19:38 After this, Joseph of Arimathea, a disciple of Jesus (but secretly, because he feared the Jewish leaders 1 ), 2 asked Pilate if he could remove the body of Jesus. Pilate 3 gave him permission, so he went and took the body away. 4 19:39 Nicodemus, the man who had previously come to Jesus 5 at night, 6 accompanied Joseph, 7 carrying a mixture of myrrh and aloes 8 weighing about seventy-five pounds. 9 19:40 Then they took Jesus’ body and wrapped it, with the aromatic spices, 10 in strips of linen cloth 11 according to Jewish burial customs. 12 19:41 Now at the place where Jesus 13 was crucified 14 there was a garden, 15 and in the garden 16 was a new tomb where no one had yet been buried. 17 19:42 And so, because it was the Jewish day of preparation 18 and the tomb was nearby, 19 they placed Jesus’ body there.
2 sn This is a parenthetical note by the author.
3 tn Grk “And Pilate.” The conjunction καί (kai, “and”) has not been translated here in keeping with the tendency of contemporary English style to use shorter sentences.
4 tn Grk “took away his body.”
5 tn Grk “him”; the referent (Jesus) has been specified in the translation for clarity.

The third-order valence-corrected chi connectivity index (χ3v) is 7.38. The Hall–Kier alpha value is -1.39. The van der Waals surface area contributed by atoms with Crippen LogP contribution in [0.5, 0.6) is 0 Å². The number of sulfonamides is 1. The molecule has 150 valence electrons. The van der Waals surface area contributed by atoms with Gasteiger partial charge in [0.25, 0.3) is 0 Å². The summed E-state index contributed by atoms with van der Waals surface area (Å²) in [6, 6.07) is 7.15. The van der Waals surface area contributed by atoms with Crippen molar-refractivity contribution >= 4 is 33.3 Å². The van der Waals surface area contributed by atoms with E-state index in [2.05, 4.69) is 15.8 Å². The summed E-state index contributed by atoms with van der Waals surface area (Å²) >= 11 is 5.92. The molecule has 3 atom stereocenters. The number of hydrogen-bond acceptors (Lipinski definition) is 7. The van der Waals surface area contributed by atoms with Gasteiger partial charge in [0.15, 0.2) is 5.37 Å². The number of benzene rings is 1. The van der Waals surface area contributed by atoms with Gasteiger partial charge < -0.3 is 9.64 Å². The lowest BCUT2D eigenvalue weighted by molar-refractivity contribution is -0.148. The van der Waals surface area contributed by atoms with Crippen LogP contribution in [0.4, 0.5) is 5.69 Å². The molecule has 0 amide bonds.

7 tn Grk “came”; the words “accompanied Joseph” are not in the Greek text but are supplied for clarity.
8 sn Aloes refers to an aromatic resin from a plant similar to a lily, used for embalming a corpse.
9 sn The Roman pound (λίτρα, litra) weighed twelve ounces or 325 grams. Thus 100 Roman pounds would be about 32.5 kilograms or 75 pounds.
10 tn On this term see BDAG 140-41 s.v. ἄρωμα. The Jews did not practice embalming, so these materials were used to cover the stench of decay and slow decomposition.
11 tn The Fourth Gospel uses ὀθονίοις (oqonioi") to describe the wrappings, and this has caused a good deal of debate, since it appears to contradict the synoptic accounts which mention a σινδών (sindwn), a large single piece of linen cloth. If one understands ὀθονίοις to refer to smaller strips of cloth, like bandages, there would be a difference, but diminutive forms have often lost their diminutive force in Koine Greek (BDF §111.3), so there may not be any difference.
12 tn Grk “cloth as is the custom of the Jews to prepare for burial.”
13 tn Grk “he”; the referent (Jesus) has been specified in the translation for clarity.
15 tn Or “an orchard.”
16 tn Or “orchard.”
17 tn Grk “been placed.”
18 sn The day of preparation was the day before the Sabbath when everything had to be prepared for it, as no work could be done on the Sabbath.
19 sn The tomb was nearby. The Passover and the Sabbath would begin at 6 p.m., so those who had come to prepare and bury the body could not afford to waste time.